For the duration of the election, The Globe is answering your questions – from fact-checking leaders’ statements to digging deep into policies and promises. Have a question? Tweet it with #AskTheGlobe

Globe reader Greg Bennett asks: Do we, as PM Harper has stated, have the cleanest electricity grid in Canada?

Energy reporter Shawn McCarthy says yes – it’s true. But the answer is a little more complicated:

Conservatives’ attacks on Mulcair not too effective, survey suggests

As explained in today’s story, new survey data from Innovative Research Group suggests the Liberals are having some success with advertising rebutting Conservative attacks against Justin Trudeau. But of course, they wouldn’t need to do so if those attacks hadn’t been effective in branding the Liberal Leader as a “not ready” lightweight to begin with.

To the much more limited extent that the Tories are going after NDP Leader Thomas Mulcair, it appears they’re struggling to find an angle that’s similarly effective.

In the same early-August  survey in which it found the Liberals’ new ad has a significant impact on those who see it, the polling company also tested a pair of anti-Mulcair Conservative ads. Both use the same “job interview” format as the ones against Mr. Trudeau, but the attempts to cast Mr. Mulcair as an opportunistic career politician seemed to have more limited effect.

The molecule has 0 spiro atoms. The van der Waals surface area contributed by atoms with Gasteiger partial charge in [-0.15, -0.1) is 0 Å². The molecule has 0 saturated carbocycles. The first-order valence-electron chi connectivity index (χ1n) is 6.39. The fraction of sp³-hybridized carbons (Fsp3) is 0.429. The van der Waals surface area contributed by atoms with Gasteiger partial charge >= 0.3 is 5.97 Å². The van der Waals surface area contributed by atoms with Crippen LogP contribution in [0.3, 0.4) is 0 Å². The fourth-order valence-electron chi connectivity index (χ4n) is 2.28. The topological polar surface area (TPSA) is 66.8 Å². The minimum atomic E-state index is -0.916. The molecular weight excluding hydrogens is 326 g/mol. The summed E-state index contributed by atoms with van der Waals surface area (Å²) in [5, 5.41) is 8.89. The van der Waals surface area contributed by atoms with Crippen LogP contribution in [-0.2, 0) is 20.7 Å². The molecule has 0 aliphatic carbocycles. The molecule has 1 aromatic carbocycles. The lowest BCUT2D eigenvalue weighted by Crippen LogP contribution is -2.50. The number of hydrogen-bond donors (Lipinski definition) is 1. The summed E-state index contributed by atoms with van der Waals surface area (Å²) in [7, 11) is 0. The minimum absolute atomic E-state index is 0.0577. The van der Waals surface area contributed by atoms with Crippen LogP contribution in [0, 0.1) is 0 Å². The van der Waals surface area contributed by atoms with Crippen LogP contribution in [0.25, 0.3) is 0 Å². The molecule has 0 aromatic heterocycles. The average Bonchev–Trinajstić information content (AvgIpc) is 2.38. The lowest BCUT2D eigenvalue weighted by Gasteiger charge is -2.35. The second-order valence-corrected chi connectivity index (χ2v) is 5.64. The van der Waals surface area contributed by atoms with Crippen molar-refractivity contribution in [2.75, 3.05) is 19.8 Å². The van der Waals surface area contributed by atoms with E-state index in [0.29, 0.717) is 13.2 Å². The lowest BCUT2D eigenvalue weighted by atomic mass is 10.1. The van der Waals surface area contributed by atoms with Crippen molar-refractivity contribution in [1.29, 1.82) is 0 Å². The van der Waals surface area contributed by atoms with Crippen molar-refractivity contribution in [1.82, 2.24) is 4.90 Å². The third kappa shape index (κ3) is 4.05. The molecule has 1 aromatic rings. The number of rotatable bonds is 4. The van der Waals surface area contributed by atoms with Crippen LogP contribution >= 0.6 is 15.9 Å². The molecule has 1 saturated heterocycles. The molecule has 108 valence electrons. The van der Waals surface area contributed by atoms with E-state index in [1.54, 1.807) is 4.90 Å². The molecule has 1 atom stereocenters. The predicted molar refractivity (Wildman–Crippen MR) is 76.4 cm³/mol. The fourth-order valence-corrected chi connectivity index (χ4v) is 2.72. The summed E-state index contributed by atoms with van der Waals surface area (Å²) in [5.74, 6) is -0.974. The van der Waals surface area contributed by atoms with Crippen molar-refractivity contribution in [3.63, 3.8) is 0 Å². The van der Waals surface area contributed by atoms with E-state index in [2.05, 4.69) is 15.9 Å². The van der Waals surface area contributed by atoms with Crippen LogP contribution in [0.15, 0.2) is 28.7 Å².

In fact, when Innovative Research screened the first of those spots (above) – asking respondents a series of questions both before and after they saw it – it found no statistically significant impact on either voting intentions or impressions of Mr. Mulcair relative to the other party leaders.

The second ad, which is slightly more focused on alleging Mr. Mulcair has wasted taxpayers’ money and less so on using his longevity in politics and his past as a (Quebec) Liberal to suggest he’s an opportunist, proved somewhat more effective. Among respondents who hadn’t seen it before, support for the NDP went down by five percentage points after they saw it, although it’s not clear whether that went to the Tories or the Liberals. And the share of respondents who chose Mr. Mulcair as the leader who most “cares about people like me” went down by seven points.

While significant, neither of those hits is huge when an ad is viewed in isolation. And on other perceptions of leaders’ qualities, such as competence and who cares most about the middle class, there was again no clear impact.

Considering how little these two ads have been airing so far, it’s possible the Tories aren’t using their best stuff against the NDP yet. But it’s worth remembering that, even with Mr. Trudeau, they spent a while running spots that didn’t really work before they hit their target. If they decide before this campaign is over to make Mr. Mulcair their main target, they’ll have a much smaller window to get it right.

(Full methodology for Innovative Research’s surveys are available from its website.)